51 months ago

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How slow should I go in the wet?

Modern motorcycle tires do a remarkable thing in the wet - they work. So how should your riding change when the weather gets soggy?

Monster 797 - I'm soaked and I'm lovin' every minute

Monster 797 - I'm soaked and I'm lovin' every minute

Three Steps to Better Rain Riding

Ride for grip. Choose your road position and line base on grip. Pick out weather hazards like manhole covers, then move your vision. If you keep looking at a hazard, you'll run right over it.

Relax. It's easy to tense up in dodgy conditions, you can't turn your neck far enough to look properly and tense arms and shoulders will make steering inputs clumsy.

Enjoy. Wet roads have roughly 30 percent less grip than dry ones - significant, but not drastic. On modern sport-touring tires you can enjoy a ride in the wet. Ice roads are different.

How to relax and maybe even enjoy riding in the rain

One of the things to look for when it's wet is stone content in the pavement. It's the stones in the road that give the grip, not the tar that holds that holds the stones in place. You need to avoid parts that have been polished by traffic. That's probably the biggest difference for me when it's wet. I'm actively searching out the best bit of road to ride on.

On a dry day with a roads surface like sandpaper, I'll ride on the perfect line for view, using as much of the road as possible to see through the corner, then creating an apex when I can see the exit. But on a wet road, I compromise that line because my speed will have dropped of, so I probably don't need as much vision, but I do need better grip. And that will probably mean riding somewhere slightly different (on the road) to avoid low grip areas. You need to be able to stop the bike within your vision, and in the wet, that might be easier to do if you're riding on a grippier patch of road than if you have slightly more vision.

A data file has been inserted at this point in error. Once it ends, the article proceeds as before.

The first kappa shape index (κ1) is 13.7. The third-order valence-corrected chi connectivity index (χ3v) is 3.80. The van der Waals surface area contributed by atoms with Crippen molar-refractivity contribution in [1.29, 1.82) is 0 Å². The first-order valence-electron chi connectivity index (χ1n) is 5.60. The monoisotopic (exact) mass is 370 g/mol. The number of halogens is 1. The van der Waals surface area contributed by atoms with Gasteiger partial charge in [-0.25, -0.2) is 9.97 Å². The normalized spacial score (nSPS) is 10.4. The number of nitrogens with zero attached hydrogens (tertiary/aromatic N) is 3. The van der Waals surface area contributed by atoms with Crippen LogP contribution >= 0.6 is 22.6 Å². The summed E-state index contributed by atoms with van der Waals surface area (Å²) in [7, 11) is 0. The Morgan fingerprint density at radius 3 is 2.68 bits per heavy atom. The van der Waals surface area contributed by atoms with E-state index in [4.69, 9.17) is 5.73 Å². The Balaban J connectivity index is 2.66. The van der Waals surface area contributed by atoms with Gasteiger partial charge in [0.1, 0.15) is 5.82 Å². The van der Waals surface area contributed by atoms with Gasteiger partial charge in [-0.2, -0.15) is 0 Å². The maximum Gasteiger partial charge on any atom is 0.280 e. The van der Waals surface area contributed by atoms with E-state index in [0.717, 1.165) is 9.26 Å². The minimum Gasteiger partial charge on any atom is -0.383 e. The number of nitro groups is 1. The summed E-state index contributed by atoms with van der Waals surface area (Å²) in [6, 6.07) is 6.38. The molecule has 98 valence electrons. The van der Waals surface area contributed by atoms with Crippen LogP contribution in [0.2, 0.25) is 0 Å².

It's the same principle with hazards.

Around roundabouts, for example, you're looking for the line that keeps you the most upright because there's probably loads of oil and diesel and you don't want to be leaned over. And avoiding manhole covers and white lines is important too.

You need to see these in the early stages of your scan, make a plan to avoid them and then not look at them again. It's so easy to think 'Jeez, look how shiny that is' and stare at it and ride right over it.

How do you 'feel' for grip in the wet? It's very difficult. You're looking for feedback, which is what makes the difference between a nice set of tires and an ordinary set. You usually get a feeling of slight uneasiness, sometimes a mild floating sensation, as you approach the limit. It's really the sort of thing you should only learn on track because at least if you go over the limit you probably won't hurt yourself. Even then it's something to experiment with gently.

But most people are overcautious in the wet.

I have to measure the co-efficient of friction (COF) on roads as part of the job of crash investigator, and on a good dry road we would expect a COF of around 0.7 (this is a ratio of how much sideways force is required to move a block compared to its weight). If the road is wet, the COF would be about 0.5. If the road is icy about 0.1.

Now, 0.7 to 0.5 is not a huge drop-off (under 30%), but if you were to look at riders' percentage speed reduction it's much greater than that. People seem to be flick a switch and suddenly ride very slowly not exploiting any grip at all. Also when I'm following someone as the conditions deteriorate I often see tension build in their shoulders, then they get locked elbows. That tells me all I need to know - things are going to get worse.

You have to be relaxed.

When you tense, it doesn't work. I tell people to flap their arms like a duck and if hey can't they're tense. If they just relaxed and trusted their tires, they might even enjoy the wet.

Riding instruction by Gary Baldwin, Director of Rapid Training; he is a crash investigator and ex-racer living in the UK.

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38 months ago

Any additional comments on road friction in "first rain" vs. time after prolonged rain?


48 months ago

People are often surprised that I show up for work on my motorcycle in the rain. But I live on the west coast of Canada, and if I didn't ride in the rain, I'd only be riding three months of the year instead of most days (reduced in Nov-Feb, but I've ridden in every month). This was helpful. I find myself tensing up, and I have to consciously try to relax.


51 months ago

Help me! Was this useful? Are you an instructor or do you know what you're doing on a motorbike? Drop me a line or comment on my story and I'll share your motorcycle riding tips and write smart and nice things about you.